The vitamin aisle at your local pharmacy has a huge selection of various supplements. Before picking up one of those bottles, it’s crucial to keep certain things in mind.
Watch for potential interactions
Make sure that any vitamins or supplements that you take don’t have unfortunate combined effects. Registered and certified dietitian/nutritionists and certified fitness trainers Lyssie Lakatos and Tammy Lakatos Shames, known as The Nutrition Twins, offer the example of taking fish oil and vitamin E together, both of which are blood thinners. This can be particularly dangerous if you take a daily aspirin, so they recommend speaking to your doctor before taking either.
Folic acid may help if you are pregnant or soon-to-be
According to the British Dietetic Association, folic acid is a kind of complex B vitamin used in making red blood cells, synthesizing DNA and RNA, aiding cell division and growth and preventing age-related hearing loss. However, it is of particular importance to women who are pregnant or are planning to be as far out as a year from now. Medical News Today reports that folic acid helps prevent the fetus from developing brain or spine deformities like spina bifida and potentially help prevent a range of other conditions.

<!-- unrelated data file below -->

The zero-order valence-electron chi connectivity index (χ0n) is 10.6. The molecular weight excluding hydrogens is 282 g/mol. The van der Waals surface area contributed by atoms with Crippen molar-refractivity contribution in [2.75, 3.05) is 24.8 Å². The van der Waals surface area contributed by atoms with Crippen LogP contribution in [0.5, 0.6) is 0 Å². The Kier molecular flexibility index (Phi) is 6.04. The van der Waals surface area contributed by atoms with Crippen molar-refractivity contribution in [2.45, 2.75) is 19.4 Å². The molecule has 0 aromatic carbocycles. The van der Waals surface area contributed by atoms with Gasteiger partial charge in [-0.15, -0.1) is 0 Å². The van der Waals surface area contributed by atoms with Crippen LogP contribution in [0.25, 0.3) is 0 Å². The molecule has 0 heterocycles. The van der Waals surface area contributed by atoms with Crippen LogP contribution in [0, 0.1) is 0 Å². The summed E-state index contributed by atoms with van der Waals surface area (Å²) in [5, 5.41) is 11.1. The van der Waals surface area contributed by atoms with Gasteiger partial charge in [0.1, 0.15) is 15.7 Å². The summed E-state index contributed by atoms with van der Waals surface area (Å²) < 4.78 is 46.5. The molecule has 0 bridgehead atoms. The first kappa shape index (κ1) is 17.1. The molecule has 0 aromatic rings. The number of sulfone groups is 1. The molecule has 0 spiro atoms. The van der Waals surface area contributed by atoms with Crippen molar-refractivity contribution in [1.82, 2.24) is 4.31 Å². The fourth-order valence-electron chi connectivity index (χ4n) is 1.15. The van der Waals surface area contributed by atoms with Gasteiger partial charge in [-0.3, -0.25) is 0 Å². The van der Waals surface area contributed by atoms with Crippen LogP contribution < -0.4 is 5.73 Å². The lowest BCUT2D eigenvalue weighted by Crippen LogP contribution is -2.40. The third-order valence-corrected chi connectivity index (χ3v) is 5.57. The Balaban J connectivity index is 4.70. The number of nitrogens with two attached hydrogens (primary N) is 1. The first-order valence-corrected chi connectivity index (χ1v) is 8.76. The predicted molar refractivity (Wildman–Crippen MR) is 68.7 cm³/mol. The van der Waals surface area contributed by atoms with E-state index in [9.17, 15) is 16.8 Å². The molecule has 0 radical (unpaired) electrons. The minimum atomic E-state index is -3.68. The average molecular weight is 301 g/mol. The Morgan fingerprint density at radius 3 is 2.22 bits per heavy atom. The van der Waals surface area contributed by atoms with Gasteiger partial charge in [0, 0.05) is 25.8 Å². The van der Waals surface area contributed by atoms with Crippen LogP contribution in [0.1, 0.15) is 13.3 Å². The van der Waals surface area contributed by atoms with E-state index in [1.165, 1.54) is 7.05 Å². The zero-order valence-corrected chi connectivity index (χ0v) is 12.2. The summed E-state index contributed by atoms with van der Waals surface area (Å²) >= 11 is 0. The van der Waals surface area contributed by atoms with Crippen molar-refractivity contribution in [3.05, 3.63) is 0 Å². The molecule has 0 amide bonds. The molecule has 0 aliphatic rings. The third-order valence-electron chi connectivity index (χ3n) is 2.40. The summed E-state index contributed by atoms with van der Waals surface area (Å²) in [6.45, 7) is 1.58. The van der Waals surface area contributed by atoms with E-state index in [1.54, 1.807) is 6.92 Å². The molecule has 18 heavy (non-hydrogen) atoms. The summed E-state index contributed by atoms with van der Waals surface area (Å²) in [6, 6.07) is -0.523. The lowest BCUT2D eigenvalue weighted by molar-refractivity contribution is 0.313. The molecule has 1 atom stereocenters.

Don’t take vitamins on an empty stomach
If you have ever taken a vitamin before breakfast, you might have noticed that you have a sour stomach shortly after. The Nutrition Twins warn that taking vitamins by themselves can sometimes cause your body to produce more digestive acid than it needs, which irritates your stomach lining.
With some vitamins, it is also a good idea to eat a certain kind of food. Angel Planells, registered dietitian/nutritionist and spokesperson for the Academy of Nutrition and Dietetics, recommends taking fat-soluble vitamins like A, D, E and K with a fatty food like avocado, as it will help your body absorb the vitamins.
Space out your vitamins
Taking a lot of vitamins at one time isn’t a great strategy. According to Planells, when you swallow a bunch of supplements at once, your body tends to absorb what it needs most first, but the rest could just end up passing through your digestive system. So, spread out your vitamins by meal or by when you get up and go to bed.
More vitamins doesn’t mean better results
It is an easy mistake to make that assuming since a small amount of vitamin supplements is good for you, more must be better. However, it is entirely possible to have too much and hurt yourself. For example, the Mayo Clinic warns that taking more than 200 milligrams of vitamin B-6 per day could cause nerve pain and seizures. According to Country Living magazine, high levels of vitamins that are stored in the body can be toxic.
Talk to your doctor
Above all, before taking supplements, you should consult with your doctor. He or she will have a much better understanding of how they might interact with your medications, your diet and your health conditions.
With these tips and research, you can responsibly use vitamins to improve your health.
This article is presented by Jannell Ford in Hanover, Massachusetts.